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Aitor Alert! Manuballista found!
Since this is a wooden Manuballista I think it is safe to use the formula for wooden artillery. A frame 12" wide would be 6 spring diameters wide giving a 2" spring. This would make it more powerful than Aitor's or my Manuballista which have a 1.3" spring. In fact 2" spring is large enough for a small scorpion so did this one have a stand and a winch that hasn't been found

Aulus Claudius Maximus
Bernard Jacobs
Any opinion stated is genally not the opinion of My group or Centurian
So this machine is 12" wide with 2" washers? Is this correct?
Lucius Aurelius Metellus
a.k.a. Jeffrey L. Greene
28 cm is just about 12 inches and measuring off the drawing the spring size does appear to be 2 inches (5cm)

looking at the picture from the museum I would agree with Aitor that the stock is wrong. If it is a belly bow the curved bit should be horizontal not vertical as it is there to press down with your stomach when cocking the weapon. On Wilkins FerroBalista he turned the stomach rest vertical because he decided it needed a winch and a stand; He didn't know what to do with a part that didn't fit his theory but was listed in the manual.

The slide looks too thin to withstand the forces involved in cocking a belly bow. The slide is pressed against the ground when cocking.

Bernard Jacobs
Any opinion stated is genally not the opinion of My group or Centurian
Was there evidence of a winch mechanism found with this machine? If so, it was probably not intended to be a belly bow-type loader. What is the evidence for the "shoulder stock"? By that, I mean was there a shoulder stock found with it, or evidence that there had once been one? It sure is a tiny machine, but regardless, I bet it is still deadly. From some close -up photos I have seen of it, there seems to be some sort of brass or bronze "teeth" inside the slider groove in the "tiller". I am wondering if this was some type of ratchet/winch mechanism, similar to the iron ratchets/teeth seen on the outside of some other models of catapulta? This is just my guess, but despite its small size, it would seem (to me) that any engine that required being hauled back and cocked by means of a winch of whatever type, would need to be mounted to a stand in order to do so. What are your thoughts on this? Also, couldn't the shoulder stock as shown be just that...a shoulder stock? No, not one meant for countering recoil, just one that made aiming the machine more comfortable? Sometimes it can be a matter of "a rose by any other name is still a rose". These are just guesses on my part, of course, and I have no real idea of how this machine was actually built. Big Grin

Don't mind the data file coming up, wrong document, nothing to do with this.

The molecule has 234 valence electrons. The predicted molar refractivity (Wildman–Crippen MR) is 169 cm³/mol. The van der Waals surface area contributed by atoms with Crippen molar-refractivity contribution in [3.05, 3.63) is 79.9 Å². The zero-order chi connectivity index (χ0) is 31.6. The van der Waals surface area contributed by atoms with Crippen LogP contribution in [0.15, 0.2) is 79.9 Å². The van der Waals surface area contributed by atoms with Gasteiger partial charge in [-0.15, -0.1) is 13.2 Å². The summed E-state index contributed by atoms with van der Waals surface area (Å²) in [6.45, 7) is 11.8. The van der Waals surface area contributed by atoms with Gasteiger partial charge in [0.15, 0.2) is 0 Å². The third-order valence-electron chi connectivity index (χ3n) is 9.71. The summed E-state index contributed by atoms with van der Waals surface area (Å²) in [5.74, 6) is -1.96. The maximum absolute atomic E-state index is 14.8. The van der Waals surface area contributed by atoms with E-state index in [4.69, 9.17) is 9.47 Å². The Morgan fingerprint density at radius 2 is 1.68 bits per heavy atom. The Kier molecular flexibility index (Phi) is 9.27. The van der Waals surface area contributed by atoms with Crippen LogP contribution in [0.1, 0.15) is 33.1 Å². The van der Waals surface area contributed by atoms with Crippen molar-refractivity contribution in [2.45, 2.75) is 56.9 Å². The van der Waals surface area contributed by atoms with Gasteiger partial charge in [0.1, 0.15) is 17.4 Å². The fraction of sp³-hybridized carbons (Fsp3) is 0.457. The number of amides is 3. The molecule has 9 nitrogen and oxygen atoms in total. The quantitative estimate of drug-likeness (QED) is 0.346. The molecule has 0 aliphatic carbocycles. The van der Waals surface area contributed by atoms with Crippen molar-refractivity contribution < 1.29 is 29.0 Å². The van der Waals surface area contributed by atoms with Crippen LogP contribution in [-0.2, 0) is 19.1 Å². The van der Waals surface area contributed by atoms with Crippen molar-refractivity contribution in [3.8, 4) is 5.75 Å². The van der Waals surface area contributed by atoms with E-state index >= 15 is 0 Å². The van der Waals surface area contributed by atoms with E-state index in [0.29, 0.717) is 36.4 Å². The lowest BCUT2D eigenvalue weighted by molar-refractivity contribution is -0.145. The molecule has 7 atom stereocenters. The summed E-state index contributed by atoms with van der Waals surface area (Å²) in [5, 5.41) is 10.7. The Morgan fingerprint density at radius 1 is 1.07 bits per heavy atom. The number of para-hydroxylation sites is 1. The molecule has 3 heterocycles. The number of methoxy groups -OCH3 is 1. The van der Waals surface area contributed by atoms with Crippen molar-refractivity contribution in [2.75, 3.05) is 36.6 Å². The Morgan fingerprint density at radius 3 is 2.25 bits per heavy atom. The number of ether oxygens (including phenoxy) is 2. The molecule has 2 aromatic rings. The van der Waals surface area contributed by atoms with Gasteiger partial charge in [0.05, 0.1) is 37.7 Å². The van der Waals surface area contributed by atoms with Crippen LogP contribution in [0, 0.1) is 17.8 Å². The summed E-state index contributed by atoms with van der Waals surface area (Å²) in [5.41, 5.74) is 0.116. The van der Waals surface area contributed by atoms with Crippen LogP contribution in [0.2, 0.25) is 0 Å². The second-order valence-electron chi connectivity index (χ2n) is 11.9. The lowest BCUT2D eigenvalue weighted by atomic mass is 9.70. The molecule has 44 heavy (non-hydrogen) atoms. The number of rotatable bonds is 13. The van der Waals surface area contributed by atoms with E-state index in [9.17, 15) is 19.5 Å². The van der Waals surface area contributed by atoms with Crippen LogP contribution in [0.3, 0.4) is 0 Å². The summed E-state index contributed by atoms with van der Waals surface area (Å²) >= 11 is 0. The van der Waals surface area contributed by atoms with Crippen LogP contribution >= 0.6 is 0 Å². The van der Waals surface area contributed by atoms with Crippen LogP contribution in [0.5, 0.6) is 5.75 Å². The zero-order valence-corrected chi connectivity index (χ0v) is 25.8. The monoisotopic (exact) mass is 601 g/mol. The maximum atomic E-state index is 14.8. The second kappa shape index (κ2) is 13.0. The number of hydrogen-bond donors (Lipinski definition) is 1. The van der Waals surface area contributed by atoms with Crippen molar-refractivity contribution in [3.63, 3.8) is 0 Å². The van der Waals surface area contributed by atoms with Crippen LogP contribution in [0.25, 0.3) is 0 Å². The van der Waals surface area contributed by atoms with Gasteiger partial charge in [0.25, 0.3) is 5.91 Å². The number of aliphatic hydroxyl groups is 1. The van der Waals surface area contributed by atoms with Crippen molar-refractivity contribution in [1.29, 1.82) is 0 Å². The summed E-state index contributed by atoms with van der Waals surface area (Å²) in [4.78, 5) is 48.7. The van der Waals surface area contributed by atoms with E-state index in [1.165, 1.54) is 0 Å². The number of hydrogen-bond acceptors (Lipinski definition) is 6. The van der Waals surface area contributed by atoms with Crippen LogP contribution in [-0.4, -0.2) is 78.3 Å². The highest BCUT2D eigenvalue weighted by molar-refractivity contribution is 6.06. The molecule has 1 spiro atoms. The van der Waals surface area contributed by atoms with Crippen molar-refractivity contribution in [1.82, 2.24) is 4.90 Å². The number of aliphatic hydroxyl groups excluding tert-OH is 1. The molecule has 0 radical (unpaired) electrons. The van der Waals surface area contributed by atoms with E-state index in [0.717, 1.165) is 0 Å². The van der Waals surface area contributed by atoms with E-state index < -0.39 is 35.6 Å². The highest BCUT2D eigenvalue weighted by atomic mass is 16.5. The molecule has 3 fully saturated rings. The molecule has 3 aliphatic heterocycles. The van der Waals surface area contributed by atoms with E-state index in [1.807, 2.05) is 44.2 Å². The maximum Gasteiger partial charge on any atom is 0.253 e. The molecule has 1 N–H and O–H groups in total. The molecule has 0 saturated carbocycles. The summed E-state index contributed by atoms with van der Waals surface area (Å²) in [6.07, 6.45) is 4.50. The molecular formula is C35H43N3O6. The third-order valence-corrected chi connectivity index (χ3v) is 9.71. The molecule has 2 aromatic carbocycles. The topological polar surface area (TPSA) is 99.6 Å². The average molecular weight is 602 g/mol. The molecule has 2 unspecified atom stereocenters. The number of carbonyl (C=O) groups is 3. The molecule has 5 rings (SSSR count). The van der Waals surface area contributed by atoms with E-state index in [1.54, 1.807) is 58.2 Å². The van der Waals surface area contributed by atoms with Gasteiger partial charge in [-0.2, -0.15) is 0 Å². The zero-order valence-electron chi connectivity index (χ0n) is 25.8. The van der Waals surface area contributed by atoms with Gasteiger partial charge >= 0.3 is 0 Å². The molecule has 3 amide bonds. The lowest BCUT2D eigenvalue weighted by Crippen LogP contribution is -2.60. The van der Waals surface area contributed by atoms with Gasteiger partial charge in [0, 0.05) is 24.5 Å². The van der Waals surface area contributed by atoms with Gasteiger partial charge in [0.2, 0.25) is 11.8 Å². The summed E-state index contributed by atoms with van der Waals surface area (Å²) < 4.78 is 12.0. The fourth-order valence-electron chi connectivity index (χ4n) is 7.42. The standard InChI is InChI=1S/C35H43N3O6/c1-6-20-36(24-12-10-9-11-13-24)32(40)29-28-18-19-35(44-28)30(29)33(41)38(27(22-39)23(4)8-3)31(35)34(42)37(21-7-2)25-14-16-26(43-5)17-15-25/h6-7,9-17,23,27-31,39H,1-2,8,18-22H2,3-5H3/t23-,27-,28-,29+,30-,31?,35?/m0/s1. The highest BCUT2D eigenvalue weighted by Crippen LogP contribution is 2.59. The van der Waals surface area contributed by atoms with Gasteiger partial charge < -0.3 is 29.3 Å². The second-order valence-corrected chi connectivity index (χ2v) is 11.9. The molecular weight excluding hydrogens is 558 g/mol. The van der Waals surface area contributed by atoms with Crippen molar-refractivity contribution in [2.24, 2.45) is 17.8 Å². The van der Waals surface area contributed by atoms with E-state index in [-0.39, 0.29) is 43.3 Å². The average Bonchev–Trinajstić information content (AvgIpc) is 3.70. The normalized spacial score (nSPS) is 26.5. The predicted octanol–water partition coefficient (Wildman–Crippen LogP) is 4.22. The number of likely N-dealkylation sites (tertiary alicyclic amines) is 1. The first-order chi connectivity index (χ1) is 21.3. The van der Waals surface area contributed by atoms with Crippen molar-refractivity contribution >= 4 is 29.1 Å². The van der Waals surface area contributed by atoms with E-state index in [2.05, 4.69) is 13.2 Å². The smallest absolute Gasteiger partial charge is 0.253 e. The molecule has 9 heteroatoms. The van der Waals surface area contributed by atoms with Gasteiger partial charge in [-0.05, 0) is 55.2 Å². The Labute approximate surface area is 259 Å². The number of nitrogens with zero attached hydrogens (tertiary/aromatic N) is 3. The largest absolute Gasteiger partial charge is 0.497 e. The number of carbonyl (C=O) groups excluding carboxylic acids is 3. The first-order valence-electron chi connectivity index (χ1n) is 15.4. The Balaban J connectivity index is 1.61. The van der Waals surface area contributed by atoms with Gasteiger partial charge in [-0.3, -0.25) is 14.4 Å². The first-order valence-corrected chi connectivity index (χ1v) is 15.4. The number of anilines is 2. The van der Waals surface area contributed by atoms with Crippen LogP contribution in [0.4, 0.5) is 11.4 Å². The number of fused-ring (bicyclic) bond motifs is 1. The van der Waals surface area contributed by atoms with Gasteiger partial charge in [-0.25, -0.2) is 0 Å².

Lucius Aurelius Metellus
a.k.a. Jeffrey L. Greene
If this is a manubalista then it needs a curved stomach rest. If you don't have one when you try to cock a Belly bow the end of the case trys to make a square hole in your stomach. The curved rest spreads the force out. It requires quite a bit of force to cock a 1.3 inch manuballista so a 2 inch would be worse. The stomach rest is in line with the arms. If it was vertical like the reconstruction the arms would foul the ground and you could not use your hands to help pull the string back. It is worth remembering that a Manubalista is not cocked by pulling back on the string but by pushing on the back while the slider is pressed on the ground.
The shoulder stock is a red herring introduced by someone who didn't understand why firearms have shoulder stocks and had to explain away a curved bit of wood.
a shoulder stock does not work with segmentarta it doesn't fit under the shoulder plates and wont fit over them either.
It certainly is a lovely Little thing and would have been deadly otherwise they wouldn't have made it.

A belly bow still needs some way of locking the slide back so the teeth may well be part of that mechanism.